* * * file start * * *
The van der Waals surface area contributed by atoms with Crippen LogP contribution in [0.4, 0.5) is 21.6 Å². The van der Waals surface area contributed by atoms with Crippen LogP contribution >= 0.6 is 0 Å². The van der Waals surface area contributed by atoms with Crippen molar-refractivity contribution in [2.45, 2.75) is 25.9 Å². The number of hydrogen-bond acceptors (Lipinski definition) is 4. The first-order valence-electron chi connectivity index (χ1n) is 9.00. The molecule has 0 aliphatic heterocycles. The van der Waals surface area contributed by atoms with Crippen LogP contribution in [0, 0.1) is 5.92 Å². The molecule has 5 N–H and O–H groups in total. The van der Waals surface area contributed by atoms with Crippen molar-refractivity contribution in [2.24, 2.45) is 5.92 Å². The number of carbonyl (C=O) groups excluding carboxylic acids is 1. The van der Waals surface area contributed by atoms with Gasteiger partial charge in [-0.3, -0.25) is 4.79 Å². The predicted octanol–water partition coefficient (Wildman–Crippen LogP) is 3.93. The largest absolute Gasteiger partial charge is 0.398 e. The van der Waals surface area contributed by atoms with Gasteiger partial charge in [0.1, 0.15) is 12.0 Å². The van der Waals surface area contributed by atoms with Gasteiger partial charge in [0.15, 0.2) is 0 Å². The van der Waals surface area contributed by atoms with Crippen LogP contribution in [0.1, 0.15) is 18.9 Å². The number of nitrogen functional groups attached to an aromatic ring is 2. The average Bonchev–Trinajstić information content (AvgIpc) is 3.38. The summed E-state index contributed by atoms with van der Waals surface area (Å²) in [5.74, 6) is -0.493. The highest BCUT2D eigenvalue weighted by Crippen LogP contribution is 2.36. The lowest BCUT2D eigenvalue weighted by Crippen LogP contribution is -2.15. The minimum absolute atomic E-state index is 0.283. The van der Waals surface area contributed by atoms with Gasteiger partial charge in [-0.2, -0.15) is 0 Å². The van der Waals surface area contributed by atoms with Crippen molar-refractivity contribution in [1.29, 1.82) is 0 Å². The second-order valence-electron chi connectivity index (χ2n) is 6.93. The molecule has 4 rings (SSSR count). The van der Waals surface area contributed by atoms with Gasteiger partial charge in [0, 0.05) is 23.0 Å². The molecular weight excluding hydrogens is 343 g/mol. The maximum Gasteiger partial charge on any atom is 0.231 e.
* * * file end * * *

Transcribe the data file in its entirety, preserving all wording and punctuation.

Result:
The van der Waals surface area contributed by atoms with Crippen LogP contribution in [0.4, 0.5) is 21.6 Å². The van der Waals surface area contributed by atoms with Crippen LogP contribution >= 0.6 is 0 Å². The van der Waals surface area contributed by atoms with Crippen molar-refractivity contribution in [2.45, 2.75) is 25.9 Å². The number of hydrogen-bond acceptors (Lipinski definition) is 4. The first-order valence-electron chi connectivity index (χ1n) is 9.00. The molecule has 0 aliphatic heterocycles. The van der Waals surface area contributed by atoms with Crippen LogP contribution in [0, 0.1) is 5.92 Å². The molecule has 5 N–H and O–H groups in total. The van der Waals surface area contributed by atoms with Crippen molar-refractivity contribution in [2.24, 2.45) is 5.92 Å². The number of carbonyl (C=O) groups excluding carboxylic acids is 1. The van der Waals surface area contributed by atoms with Gasteiger partial charge in [-0.3, -0.25) is 4.79 Å². The predicted octanol–water partition coefficient (Wildman–Crippen LogP) is 3.93. The largest absolute Gasteiger partial charge is 0.398 e. The van der Waals surface area contributed by atoms with Gasteiger partial charge in [0.1, 0.15) is 12.0 Å². The van der Waals surface area contributed by atoms with Gasteiger partial charge in [0.15, 0.2) is 0 Å². The van der Waals surface area contributed by atoms with Crippen LogP contribution in [0.1, 0.15) is 18.9 Å². The number of nitrogen functional groups attached to an aromatic ring is 2. The average Bonchev–Trinajstić information content (AvgIpc) is 3.38. The summed E-state index contributed by atoms with van der Waals surface area (Å²) in [5.74, 6) is -0.493. The highest BCUT2D eigenvalue weighted by Crippen LogP contribution is 2.36. The lowest BCUT2D eigenvalue weighted by Crippen LogP contribution is -2.15. The minimum absolute atomic E-state index is 0.283. The van der Waals surface area contributed by atoms with Gasteiger partial charge in [-0.2, -0.15) is 0 Å². The van der Waals surface area contributed by atoms with Crippen molar-refractivity contribution in [1.29, 1.82) is 0 Å². The second-order valence-electron chi connectivity index (χ2n) is 6.93. The molecule has 4 rings (SSSR count). The van der Waals surface area contributed by atoms with Gasteiger partial charge in [0, 0.05) is 23.0 Å². The molecular weight excluding hydrogens is 343 g/mol. The maximum Gasteiger partial charge on any atom is 0.231 e.